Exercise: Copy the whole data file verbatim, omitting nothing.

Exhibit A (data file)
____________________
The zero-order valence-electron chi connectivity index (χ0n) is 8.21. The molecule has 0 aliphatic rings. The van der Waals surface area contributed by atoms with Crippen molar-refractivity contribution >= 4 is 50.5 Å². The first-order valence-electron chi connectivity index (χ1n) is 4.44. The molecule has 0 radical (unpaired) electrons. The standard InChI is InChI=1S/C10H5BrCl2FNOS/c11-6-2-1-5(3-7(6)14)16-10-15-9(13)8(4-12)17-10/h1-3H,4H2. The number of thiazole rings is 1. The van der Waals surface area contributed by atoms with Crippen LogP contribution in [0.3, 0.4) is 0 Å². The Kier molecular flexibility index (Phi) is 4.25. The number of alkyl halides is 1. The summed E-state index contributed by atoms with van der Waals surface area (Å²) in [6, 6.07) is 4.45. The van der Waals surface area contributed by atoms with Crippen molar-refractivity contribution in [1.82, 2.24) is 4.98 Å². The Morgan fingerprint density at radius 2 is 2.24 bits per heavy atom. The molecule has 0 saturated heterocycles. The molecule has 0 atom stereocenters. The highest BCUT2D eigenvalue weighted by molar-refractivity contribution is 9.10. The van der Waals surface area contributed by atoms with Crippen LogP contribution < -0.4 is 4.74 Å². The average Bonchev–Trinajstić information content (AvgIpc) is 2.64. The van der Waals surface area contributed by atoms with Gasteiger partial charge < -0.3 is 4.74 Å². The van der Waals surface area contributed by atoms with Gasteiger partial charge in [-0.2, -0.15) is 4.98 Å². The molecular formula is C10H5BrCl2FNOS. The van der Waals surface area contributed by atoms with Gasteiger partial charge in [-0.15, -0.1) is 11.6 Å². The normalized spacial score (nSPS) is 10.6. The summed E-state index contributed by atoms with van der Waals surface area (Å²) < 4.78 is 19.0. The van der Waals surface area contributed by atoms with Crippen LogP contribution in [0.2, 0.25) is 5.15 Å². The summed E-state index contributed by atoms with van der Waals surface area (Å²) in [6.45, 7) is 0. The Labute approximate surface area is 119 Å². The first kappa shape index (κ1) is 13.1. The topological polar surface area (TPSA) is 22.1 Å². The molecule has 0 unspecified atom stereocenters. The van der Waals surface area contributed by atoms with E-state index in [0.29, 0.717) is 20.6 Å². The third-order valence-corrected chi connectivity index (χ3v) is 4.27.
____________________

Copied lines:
The zero-order valence-electron chi connectivity index (χ0n) is 8.21. The molecule has 0 aliphatic rings. The van der Waals surface area contributed by atoms with Crippen molar-refractivity contribution >= 4 is 50.5 Å². The first-order valence-electron chi connectivity index (χ1n) is 4.44. The molecule has 0 radical (unpaired) electrons. The standard InChI is InChI=1S/C10H5BrCl2FNOS/c11-6-2-1-5(3-7(6)14)16-10-15-9(13)8(4-12)17-10/h1-3H,4H2. The number of thiazole rings is 1. The van der Waals surface area contributed by atoms with Crippen LogP contribution in [0.3, 0.4) is 0 Å². The Kier molecular flexibility index (Phi) is 4.25. The number of alkyl halides is 1. The summed E-state index contributed by atoms with van der Waals surface area (Å²) in [6, 6.07) is 4.45. The van der Waals surface area contributed by atoms with Crippen molar-refractivity contribution in [1.82, 2.24) is 4.98 Å². The Morgan fingerprint density at radius 2 is 2.24 bits per heavy atom. The molecule has 0 saturated heterocycles. The molecule has 0 atom stereocenters. The highest BCUT2D eigenvalue weighted by molar-refractivity contribution is 9.10. The van der Waals surface area contributed by atoms with Crippen LogP contribution < -0.4 is 4.74 Å². The average Bonchev–Trinajstić information content (AvgIpc) is 2.64. The van der Waals surface area contributed by atoms with Gasteiger partial charge < -0.3 is 4.74 Å². The van der Waals surface area contributed by atoms with Gasteiger partial charge in [-0.2, -0.15) is 4.98 Å². The molecular formula is C10H5BrCl2FNOS. The van der Waals surface area contributed by atoms with Gasteiger partial charge in [-0.15, -0.1) is 11.6 Å². The normalized spacial score (nSPS) is 10.6. The summed E-state index contributed by atoms with van der Waals surface area (Å²) < 4.78 is 19.0. The van der Waals surface area contributed by atoms with Crippen LogP contribution in [0.2, 0.25) is 5.15 Å². The summed E-state index contributed by atoms with van der Waals surface area (Å²) in [6.45, 7) is 0. The Labute approximate surface area is 119 Å². The first kappa shape index (κ1) is 13.1. The topological polar surface area (TPSA) is 22.1 Å². The molecule has 0 unspecified atom stereocenters. The van der Waals surface area contributed by atoms with E-state index in [0.29, 0.717) is 20.6 Å². The third-order valence-corrected chi connectivity index (χ3v) is 4.27.